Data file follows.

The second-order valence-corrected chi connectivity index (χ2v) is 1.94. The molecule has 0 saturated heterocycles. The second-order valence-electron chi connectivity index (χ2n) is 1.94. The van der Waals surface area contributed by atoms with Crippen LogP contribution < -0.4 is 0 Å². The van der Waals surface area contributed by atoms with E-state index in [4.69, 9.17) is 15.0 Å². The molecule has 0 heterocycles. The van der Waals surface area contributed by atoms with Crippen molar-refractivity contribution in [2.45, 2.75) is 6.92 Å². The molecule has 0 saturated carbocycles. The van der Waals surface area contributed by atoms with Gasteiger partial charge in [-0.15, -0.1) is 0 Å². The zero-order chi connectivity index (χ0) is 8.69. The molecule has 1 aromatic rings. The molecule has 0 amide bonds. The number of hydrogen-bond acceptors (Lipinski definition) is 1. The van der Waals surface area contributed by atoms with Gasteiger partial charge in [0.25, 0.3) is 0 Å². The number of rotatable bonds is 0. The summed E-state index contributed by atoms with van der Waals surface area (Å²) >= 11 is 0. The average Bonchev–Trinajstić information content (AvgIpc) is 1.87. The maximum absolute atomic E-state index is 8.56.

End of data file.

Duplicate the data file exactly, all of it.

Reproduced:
The second-order valence-corrected chi connectivity index (χ2v) is 1.94. The molecule has 0 saturated heterocycles. The second-order valence-electron chi connectivity index (χ2n) is 1.94. The van der Waals surface area contributed by atoms with Crippen LogP contribution < -0.4 is 0 Å². The van der Waals surface area contributed by atoms with E-state index in [4.69, 9.17) is 15.0 Å². The molecule has 0 heterocycles. The van der Waals surface area contributed by atoms with Crippen molar-refractivity contribution in [2.45, 2.75) is 6.92 Å². The molecule has 0 saturated carbocycles. The van der Waals surface area contributed by atoms with Gasteiger partial charge in [-0.15, -0.1) is 0 Å². The zero-order chi connectivity index (χ0) is 8.69. The molecule has 1 aromatic rings. The molecule has 0 amide bonds. The number of hydrogen-bond acceptors (Lipinski definition) is 1. The van der Waals surface area contributed by atoms with Gasteiger partial charge in [0.25, 0.3) is 0 Å². The number of rotatable bonds is 0. The summed E-state index contributed by atoms with van der Waals surface area (Å²) >= 11 is 0. The average Bonchev–Trinajstić information content (AvgIpc) is 1.87. The maximum absolute atomic E-state index is 8.56.